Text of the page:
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Re: Mexico's Oil - At What Price?

Unread postby Subjectivist » Wed 26 Nov 2014, 10:36:03

Mexico has been an independent country from the 1860's on, but has yet to have a stable democratic government that accomplishes real reforms.
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Re: Mexico's Oil - At What Price?

Unread postby ROCKMAN » Wed 26 Nov 2014, 11:37:25

“Such quick legal action…fulfilled the wildest dreams of Washington.” I wonder if they’ll turn into wet dreams should the Chinese become the primary beneficiary of the changes in Mexico. The Mexican govt has already begun a very small pilot program exporting oil to China. In addition China has held talks with the govt over building out the Mexican refining capacity: currently Mexico spend 25% of its oil export revenue buying imported refined products…mostly from the US. Similar to the refinery JV with the Saudis I suspect any such investments in Mexico will guarantee access to their oil by the Chinese. And lastly, going on the nasty supposition that corruption in the Mexican govt isn’t going to disappear: US law prohibits American companies from bribing foreign govt officials. China, OTOH, actually funds such efforts.
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Re: Mexico's Oil - At What Price?

Unread postby rockdoc123 » Wed 26 Nov 2014, 12:08:58

And lastly, going on the nasty supposition that corruption in the Mexican govt isn’t going to disappear: US law prohibits American companies from bribing foreign govt officials.


the new changes to oil and gas regulations will help avoid this. Now any of the upcoming bid rounds whether they be offshore exploration or onshore mature fields will be tendered through a consistent process. The terms haven't been announced as yet but the government consulted with a number of other countries in order to arrive as something that is fair and tamper proof. The end result would be public bids that aren't questionable...i.e. the bidding criteria is made public and the criteria to win or lose is not complex so the results are hard to fix.

This has worked elsewhere ( Colombia as an example) and eliminates much of the behind scenes deal making that makes corruption easy.

MX is now organized much like Colombia. They have the Ministry (SENER) and below that the body that regulates the oil and gas industry (CNH). Pemex is now a semi-private corporation in essence, they no longer can make the final decision on who they partner with, CNH having some say in that.
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Re: Mexico's Oil - At What Price?

Unread postby Quinny » Wed 26 Nov 2014, 15:34:16

Reads like a new chapter of "Confessions of an Economic Hit-Man". US imperialism is alive and kicking!
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Re: Mexico's Oil - At What Price?

Unread postby ROCKMAN » Wed 26 Nov 2014, 20:39:21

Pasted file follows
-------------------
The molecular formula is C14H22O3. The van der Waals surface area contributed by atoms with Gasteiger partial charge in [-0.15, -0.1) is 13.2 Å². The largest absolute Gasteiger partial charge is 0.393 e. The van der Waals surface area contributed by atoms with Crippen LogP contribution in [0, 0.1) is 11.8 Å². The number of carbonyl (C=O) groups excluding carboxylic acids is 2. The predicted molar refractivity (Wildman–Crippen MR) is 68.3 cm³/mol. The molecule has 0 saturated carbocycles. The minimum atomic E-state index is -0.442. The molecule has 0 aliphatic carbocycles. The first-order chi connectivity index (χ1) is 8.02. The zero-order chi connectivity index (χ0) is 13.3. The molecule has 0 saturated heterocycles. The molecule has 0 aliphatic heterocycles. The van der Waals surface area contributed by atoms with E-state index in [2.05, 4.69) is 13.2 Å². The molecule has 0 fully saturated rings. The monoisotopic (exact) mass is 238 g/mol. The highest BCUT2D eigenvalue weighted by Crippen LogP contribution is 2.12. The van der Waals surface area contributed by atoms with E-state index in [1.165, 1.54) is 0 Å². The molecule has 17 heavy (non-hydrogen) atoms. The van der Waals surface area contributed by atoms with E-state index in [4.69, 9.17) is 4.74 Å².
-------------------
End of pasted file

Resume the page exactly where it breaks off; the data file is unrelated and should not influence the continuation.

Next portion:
Well, I'm very happy for the Mexican people to hear that political corruption is no longer a significant issue in their country.
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Re: Mexico's Oil - At What Price?

Unread postby SILENTTODD » Wed 26 Nov 2014, 22:41:11

Mexico is a Democracy?

And here all these years I thought it was a simple Kleptocracy.
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Re: Mexico's Oil - At What Price?

Unread postby GoghGoner » Thu 27 Nov 2014, 12:09:22

Mexico oil exports are now at 1981 levels and still regressing. Not too much easy stuff left there and a lot of money for IOCs to lose in the current environment.
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Re: Mexico's Oil - At What Price?

Unread postby rockdoc123 » Thu 27 Nov 2014, 23:26:00

In terms of "easy stuff" you have to think in terms of Mexico as being a country who has been operating at a technological level a few decades behind the rest of North America. People will say....well Schlumberger and Halliburton were in there recently but the point most folks don't get is service companies like Big Blue and Big Red don't give two hoots about improving production in Mexico, they are only interested in getting service fees.....something which was painfully apparent to the Mexican gov't after the last couple of service agreement bid rounds.
The fields in Mexico are largely underdeveloped simply because Pemex did not interest itself in that aspect of the business, they were interested in exploring and initial development and it is hard to argue they were not exceptional at that. However, they have always done a poorer job at reservoir management and field optimization. That is where the low hanging fruit will be. Unfortunately I suspect the gov't will make the terms so egregious with respect to field redevelopment that no one reputable will take it on.
My view is there is a lot of unswept oil onshore.
This of course ignores the fact the EagleFord trend from TX wanders across the border into northern MX. No reason to assume that if you can chase Eagleford in TX at the current price that it's counterpart across the border shouldn't be much different.
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Mexican govt: "no wall, north america is integrated"

Unread postby Sixstrings » Thu 03 Mar 2016, 10:34:32

In a televised interview late on Wednesday, Finance Minister Luis Videgaray categorically rejected the proposal.

"Under no circumstance will Mexico pay for the wall that Mr. Trump is proposing," he said. "Building a wall between Mexico and the United States is a terrible idea. It is an idea based on ignorance and has no foundation in the reality of North American integration."